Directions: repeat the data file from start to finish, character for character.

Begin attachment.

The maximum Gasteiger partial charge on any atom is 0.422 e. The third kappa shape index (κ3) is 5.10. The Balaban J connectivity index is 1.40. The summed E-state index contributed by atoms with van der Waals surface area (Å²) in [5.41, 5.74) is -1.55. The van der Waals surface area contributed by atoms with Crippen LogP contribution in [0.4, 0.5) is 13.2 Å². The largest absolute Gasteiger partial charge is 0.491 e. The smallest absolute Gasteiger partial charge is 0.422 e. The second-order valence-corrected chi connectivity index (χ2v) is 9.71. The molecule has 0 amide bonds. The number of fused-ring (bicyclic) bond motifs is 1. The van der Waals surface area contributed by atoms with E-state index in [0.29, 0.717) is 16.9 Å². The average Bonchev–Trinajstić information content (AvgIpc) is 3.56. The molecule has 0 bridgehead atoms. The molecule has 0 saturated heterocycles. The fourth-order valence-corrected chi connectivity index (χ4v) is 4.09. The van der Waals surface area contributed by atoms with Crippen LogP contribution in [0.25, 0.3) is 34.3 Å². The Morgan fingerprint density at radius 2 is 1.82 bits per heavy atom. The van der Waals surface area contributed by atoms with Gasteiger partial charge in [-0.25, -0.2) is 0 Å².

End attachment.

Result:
The maximum Gasteiger partial charge on any atom is 0.422 e. The third kappa shape index (κ3) is 5.10. The Balaban J connectivity index is 1.40. The summed E-state index contributed by atoms with van der Waals surface area (Å²) in [5.41, 5.74) is -1.55. The van der Waals surface area contributed by atoms with Crippen LogP contribution in [0.4, 0.5) is 13.2 Å². The largest absolute Gasteiger partial charge is 0.491 e. The smallest absolute Gasteiger partial charge is 0.422 e. The second-order valence-corrected chi connectivity index (χ2v) is 9.71. The molecule has 0 amide bonds. The number of fused-ring (bicyclic) bond motifs is 1. The van der Waals surface area contributed by atoms with E-state index in [0.29, 0.717) is 16.9 Å². The average Bonchev–Trinajstić information content (AvgIpc) is 3.56. The molecule has 0 bridgehead atoms. The molecule has 0 saturated heterocycles. The fourth-order valence-corrected chi connectivity index (χ4v) is 4.09. The van der Waals surface area contributed by atoms with Crippen LogP contribution in [0.25, 0.3) is 34.3 Å². The Morgan fingerprint density at radius 2 is 1.82 bits per heavy atom. The van der Waals surface area contributed by atoms with Gasteiger partial charge in [-0.25, -0.2) is 0 Å².